Whilst an IO gives you a guarantee on the inventory you’re buying, historically a programmatic buy didn’t necessarily give you any guarantee. However now there is also the additional option of buying Audio via Programmatic Guaranteed (PG). In saying that, the programmatic pipes give you ultimate control and flexibility as to what you spend, where you spend it and when. Which is something that can’t get from traditional advertising. This includes real-time measurement, greater efficiency, greater targeting capabilities and increased audience reach. 

Data – making more informed decisions and removing wastage, and finding new data points that help your understanding of the customer
Control –  total control on the impression you choose to buy
Automation – The ability to quickly analyse and improve your buying in real time, as well as faster access to publisher inventory
Transparency – increased level of access to data from both the SSP and the DSP
Increased tool sets – to act on the data for planning, optimising, and adding a greater measure of effectiveness through better total campaign reporting

The ability to pause a campaign or switch out your creative at the click of a button, when user habits and market messaging are changing so constantly is more important now than ever.
Programmatic Audio also allows for the use of Dynamic Audio, where you can truly target your audience on a 1:1 basis, with specific brand messaging for specific audiences at specific times.

What do you see as the priorities locally for the development of a healthy, sustainable and diverse programmatic audio market? 

With publishers ready to jump in and programmatic already proven across other formats, there are a couple of areas we can prioritise to ensure that the Programmatic Audio market continues to grow into something sustainable.
Clearly defined and consistent Audio measurement standards, we aren’t going to look at a click through rate on an audio ad, but instead at things like listen through rates.
Working towards better standards for Programmatic buying and measurement in podcast download environments will be crucial in growing this space.
Additionally educating the traditional broadcast teams on the benefits of buying programmatic audio. Often there is a disconnect between the teams who control the budget and the programmatic teams who are buying media. Bridging this gap through education should be a key priority to ensuring that the Audio market is able to scale to the same degree that Video has in the past.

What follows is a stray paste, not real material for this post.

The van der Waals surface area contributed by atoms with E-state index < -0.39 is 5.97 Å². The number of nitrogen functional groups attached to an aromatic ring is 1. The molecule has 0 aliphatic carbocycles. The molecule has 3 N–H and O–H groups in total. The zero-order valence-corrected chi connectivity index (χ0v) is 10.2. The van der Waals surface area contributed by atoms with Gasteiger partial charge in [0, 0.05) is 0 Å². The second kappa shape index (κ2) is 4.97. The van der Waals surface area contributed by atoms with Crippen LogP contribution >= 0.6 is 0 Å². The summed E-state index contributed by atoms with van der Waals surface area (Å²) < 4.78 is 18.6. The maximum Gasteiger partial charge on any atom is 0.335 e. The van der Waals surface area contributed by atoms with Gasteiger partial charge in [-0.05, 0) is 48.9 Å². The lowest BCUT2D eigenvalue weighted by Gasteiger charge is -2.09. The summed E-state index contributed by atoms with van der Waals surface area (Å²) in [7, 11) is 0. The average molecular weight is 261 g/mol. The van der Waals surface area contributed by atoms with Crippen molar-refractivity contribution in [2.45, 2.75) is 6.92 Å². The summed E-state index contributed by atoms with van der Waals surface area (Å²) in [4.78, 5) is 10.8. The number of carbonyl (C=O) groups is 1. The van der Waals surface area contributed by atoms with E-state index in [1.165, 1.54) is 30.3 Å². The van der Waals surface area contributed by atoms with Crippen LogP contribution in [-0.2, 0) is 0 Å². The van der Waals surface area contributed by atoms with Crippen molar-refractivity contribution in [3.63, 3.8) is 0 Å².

Jonathan Mandel, Head of Digital Commercial, Southern Cross Austereo

What do you see as the priorities locally for the development of a healthy, sustainable and diverse programmatic audio market?

Education is fundamentally the key to development of Digital Audio in Australia.  There’s currently a lot of confusion in the market in relation to capabilities, measurement & strategic application within a campaign.  We need greater alignment in training & education from the publisher but also greater adoption & inclination to learn from the agencies. 

I think the fundamental challenge for audio within the digital industry is that we’ve built our entire digital world around the fact that we can see more through digital.  See more insights, see more actions, see more engagement, see more results.   But you can’t see audio and this has been the cause of much confusion for years now.  “How do I measure it if the user can’t click?”  The task is upon us to provide further training & education to the industry to set the right expectations and application of audio within a campaign strategy.  And provide more case studies!

To do this we need to be clear with the market around capabilities & measurement.  Streaming & podcast has nuanced capabilities and measurement, so it’s incumbent upon buyers to speak to their publisher partners more to determine the appropriate strategies for their campaigns.  Creating more meaningful dialogue will lead to better results for the client.


How should agencies and marketers be thinking about the role of programmatic Digital Audio in their channel planning?

Digital Audio has a role across all levels of the marketing funnel so should certainly be a consideration in any campaign strategy.  Audio is a companion medium, it’s on while work, while we exercise, while we drive and while we drink…  Audio as a medium builds trust through word of mouth.  FM broadcast radio has long been considered a direct response medium due to live nature of the content but also has incredibly strong ability to build brand salience in a very cost-effective manner.  The same is true for digital audio but with the added benefits of digital targeting & reporting capabilities. 

We establish connections through audio from as early as in the womb, hearing our family’s voices and music, this builds a type of muscle memory connection that has intrinsically become part of our nature.  To this point I would suggest to agencies & marketers that audio should be considered as a companion to all channels and can facilitate roles of awareness, consideration & response to achieve any client objectives. 

As we progress into a world of smart speakers and appliances, marketers & agencies MUST be thinking about how their brands and businesses operate and sound in a screenless ecosystem.  The proliferation of Smart Speakers is growing faster than mobile phones did in the early 2000s.  For ever search query that occurs on a Smart Speaker, that’s one less Google search that would have otherwise occurred.  That means fewer google search ads, less website traffic for ALL.  So how do we ensure that when one searches for a product or service on a Smart Speaker, that your brand is included in results with any visual prompt?  We all need to planning audio strategies now to ensure that we’re all audio & voice optimised for the future.